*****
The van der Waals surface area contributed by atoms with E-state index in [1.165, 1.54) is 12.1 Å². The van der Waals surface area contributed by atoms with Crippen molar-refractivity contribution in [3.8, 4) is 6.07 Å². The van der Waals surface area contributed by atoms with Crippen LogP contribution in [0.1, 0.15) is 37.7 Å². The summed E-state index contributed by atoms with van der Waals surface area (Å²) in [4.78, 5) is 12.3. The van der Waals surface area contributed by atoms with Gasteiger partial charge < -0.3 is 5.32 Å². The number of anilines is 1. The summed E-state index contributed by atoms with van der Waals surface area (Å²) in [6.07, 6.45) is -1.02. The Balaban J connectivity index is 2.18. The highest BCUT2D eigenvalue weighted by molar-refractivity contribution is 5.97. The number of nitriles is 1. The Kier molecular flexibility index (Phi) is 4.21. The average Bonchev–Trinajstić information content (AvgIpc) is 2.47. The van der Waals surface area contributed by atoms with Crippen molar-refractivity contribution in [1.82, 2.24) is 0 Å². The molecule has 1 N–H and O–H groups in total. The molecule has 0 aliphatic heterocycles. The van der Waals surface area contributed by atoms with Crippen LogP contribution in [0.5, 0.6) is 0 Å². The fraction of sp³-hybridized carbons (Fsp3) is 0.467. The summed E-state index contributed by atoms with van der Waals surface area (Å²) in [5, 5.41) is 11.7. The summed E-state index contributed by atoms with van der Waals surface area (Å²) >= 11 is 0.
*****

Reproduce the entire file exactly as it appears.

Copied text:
The van der Waals surface area contributed by atoms with E-state index in [1.165, 1.54) is 12.1 Å². The van der Waals surface area contributed by atoms with Crippen molar-refractivity contribution in [3.8, 4) is 6.07 Å². The van der Waals surface area contributed by atoms with Crippen LogP contribution in [0.1, 0.15) is 37.7 Å². The summed E-state index contributed by atoms with van der Waals surface area (Å²) in [4.78, 5) is 12.3. The van der Waals surface area contributed by atoms with Gasteiger partial charge < -0.3 is 5.32 Å². The number of anilines is 1. The summed E-state index contributed by atoms with van der Waals surface area (Å²) in [6.07, 6.45) is -1.02. The Balaban J connectivity index is 2.18. The highest BCUT2D eigenvalue weighted by molar-refractivity contribution is 5.97. The number of nitriles is 1. The Kier molecular flexibility index (Phi) is 4.21. The average Bonchev–Trinajstić information content (AvgIpc) is 2.47. The van der Waals surface area contributed by atoms with Crippen molar-refractivity contribution in [1.82, 2.24) is 0 Å². The molecule has 1 N–H and O–H groups in total. The molecule has 0 aliphatic heterocycles. The van der Waals surface area contributed by atoms with Crippen LogP contribution in [0.5, 0.6) is 0 Å². The fraction of sp³-hybridized carbons (Fsp3) is 0.467. The summed E-state index contributed by atoms with van der Waals surface area (Å²) in [5, 5.41) is 11.7. The summed E-state index contributed by atoms with van der Waals surface area (Å²) >= 11 is 0.